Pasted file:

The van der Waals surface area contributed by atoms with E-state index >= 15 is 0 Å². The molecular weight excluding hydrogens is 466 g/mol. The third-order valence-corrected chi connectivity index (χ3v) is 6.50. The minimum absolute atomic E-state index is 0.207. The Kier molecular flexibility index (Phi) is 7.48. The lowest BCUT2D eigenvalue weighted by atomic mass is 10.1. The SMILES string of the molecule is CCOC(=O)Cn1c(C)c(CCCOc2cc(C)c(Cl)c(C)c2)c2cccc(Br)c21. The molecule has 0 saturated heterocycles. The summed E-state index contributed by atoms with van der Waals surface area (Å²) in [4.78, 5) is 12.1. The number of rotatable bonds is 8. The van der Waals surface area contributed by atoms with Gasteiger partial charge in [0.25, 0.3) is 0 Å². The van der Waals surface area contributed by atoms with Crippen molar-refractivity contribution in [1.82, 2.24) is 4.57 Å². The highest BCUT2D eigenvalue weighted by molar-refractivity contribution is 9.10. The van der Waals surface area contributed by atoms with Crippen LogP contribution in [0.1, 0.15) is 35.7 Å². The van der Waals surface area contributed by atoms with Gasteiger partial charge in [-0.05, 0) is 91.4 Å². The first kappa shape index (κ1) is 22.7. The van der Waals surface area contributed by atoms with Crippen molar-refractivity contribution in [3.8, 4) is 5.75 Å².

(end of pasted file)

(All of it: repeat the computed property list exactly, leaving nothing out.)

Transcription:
The van der Waals surface area contributed by atoms with E-state index >= 15 is 0 Å². The molecular weight excluding hydrogens is 466 g/mol. The third-order valence-corrected chi connectivity index (χ3v) is 6.50. The minimum absolute atomic E-state index is 0.207. The Kier molecular flexibility index (Phi) is 7.48. The lowest BCUT2D eigenvalue weighted by atomic mass is 10.1. The SMILES string of the molecule is CCOC(=O)Cn1c(C)c(CCCOc2cc(C)c(Cl)c(C)c2)c2cccc(Br)c21. The molecule has 0 saturated heterocycles. The summed E-state index contributed by atoms with van der Waals surface area (Å²) in [4.78, 5) is 12.1. The number of rotatable bonds is 8. The van der Waals surface area contributed by atoms with Gasteiger partial charge in [0.25, 0.3) is 0 Å². The van der Waals surface area contributed by atoms with Crippen molar-refractivity contribution in [1.82, 2.24) is 4.57 Å². The highest BCUT2D eigenvalue weighted by molar-refractivity contribution is 9.10. The van der Waals surface area contributed by atoms with Crippen LogP contribution in [0.1, 0.15) is 35.7 Å². The van der Waals surface area contributed by atoms with Gasteiger partial charge in [-0.05, 0) is 91.4 Å². The first kappa shape index (κ1) is 22.7. The van der Waals surface area contributed by atoms with Crippen molar-refractivity contribution in [3.8, 4) is 5.75 Å².